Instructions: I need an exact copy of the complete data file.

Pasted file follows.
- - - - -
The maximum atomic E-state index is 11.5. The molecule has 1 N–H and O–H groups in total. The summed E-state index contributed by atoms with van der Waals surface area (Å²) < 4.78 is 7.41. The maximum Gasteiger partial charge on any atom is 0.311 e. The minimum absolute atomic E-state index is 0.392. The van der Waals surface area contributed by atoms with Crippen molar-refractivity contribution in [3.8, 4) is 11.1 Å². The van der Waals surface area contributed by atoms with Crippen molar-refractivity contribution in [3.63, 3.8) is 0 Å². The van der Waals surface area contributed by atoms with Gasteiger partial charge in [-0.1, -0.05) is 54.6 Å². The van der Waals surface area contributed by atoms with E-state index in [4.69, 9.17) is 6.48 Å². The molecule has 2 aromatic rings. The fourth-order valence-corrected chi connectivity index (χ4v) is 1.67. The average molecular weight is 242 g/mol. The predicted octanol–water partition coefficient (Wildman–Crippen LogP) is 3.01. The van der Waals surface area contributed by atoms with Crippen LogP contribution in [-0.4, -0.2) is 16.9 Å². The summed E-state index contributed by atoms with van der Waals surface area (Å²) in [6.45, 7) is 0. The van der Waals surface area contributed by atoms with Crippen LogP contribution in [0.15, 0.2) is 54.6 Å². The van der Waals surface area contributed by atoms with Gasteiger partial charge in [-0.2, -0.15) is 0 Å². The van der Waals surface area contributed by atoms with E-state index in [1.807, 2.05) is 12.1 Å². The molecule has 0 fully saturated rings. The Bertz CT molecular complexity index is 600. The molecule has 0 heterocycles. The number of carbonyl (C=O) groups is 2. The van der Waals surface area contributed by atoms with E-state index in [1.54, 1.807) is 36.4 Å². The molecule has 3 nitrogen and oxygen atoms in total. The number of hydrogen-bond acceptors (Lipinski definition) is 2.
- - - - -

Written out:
The maximum atomic E-state index is 11.5. The molecule has 1 N–H and O–H groups in total. The summed E-state index contributed by atoms with van der Waals surface area (Å²) < 4.78 is 7.41. The maximum Gasteiger partial charge on any atom is 0.311 e. The minimum absolute atomic E-state index is 0.392. The van der Waals surface area contributed by atoms with Crippen molar-refractivity contribution in [3.8, 4) is 11.1 Å². The van der Waals surface area contributed by atoms with Crippen molar-refractivity contribution in [3.63, 3.8) is 0 Å². The van der Waals surface area contributed by atoms with Gasteiger partial charge in [-0.1, -0.05) is 54.6 Å². The van der Waals surface area contributed by atoms with E-state index in [4.69, 9.17) is 6.48 Å². The molecule has 2 aromatic rings. The fourth-order valence-corrected chi connectivity index (χ4v) is 1.67. The average molecular weight is 242 g/mol. The predicted octanol–water partition coefficient (Wildman–Crippen LogP) is 3.01. The van der Waals surface area contributed by atoms with Crippen LogP contribution in [-0.4, -0.2) is 16.9 Å². The summed E-state index contributed by atoms with van der Waals surface area (Å²) in [6.45, 7) is 0. The van der Waals surface area contributed by atoms with Crippen LogP contribution in [0.15, 0.2) is 54.6 Å². The van der Waals surface area contributed by atoms with Gasteiger partial charge in [-0.2, -0.15) is 0 Å². The van der Waals surface area contributed by atoms with E-state index in [1.807, 2.05) is 12.1 Å². The molecule has 0 fully saturated rings. The Bertz CT molecular complexity index is 600. The molecule has 0 heterocycles. The number of carbonyl (C=O) groups is 2. The van der Waals surface area contributed by atoms with E-state index in [1.54, 1.807) is 36.4 Å². The molecule has 3 nitrogen and oxygen atoms in total. The number of hydrogen-bond acceptors (Lipinski definition) is 2.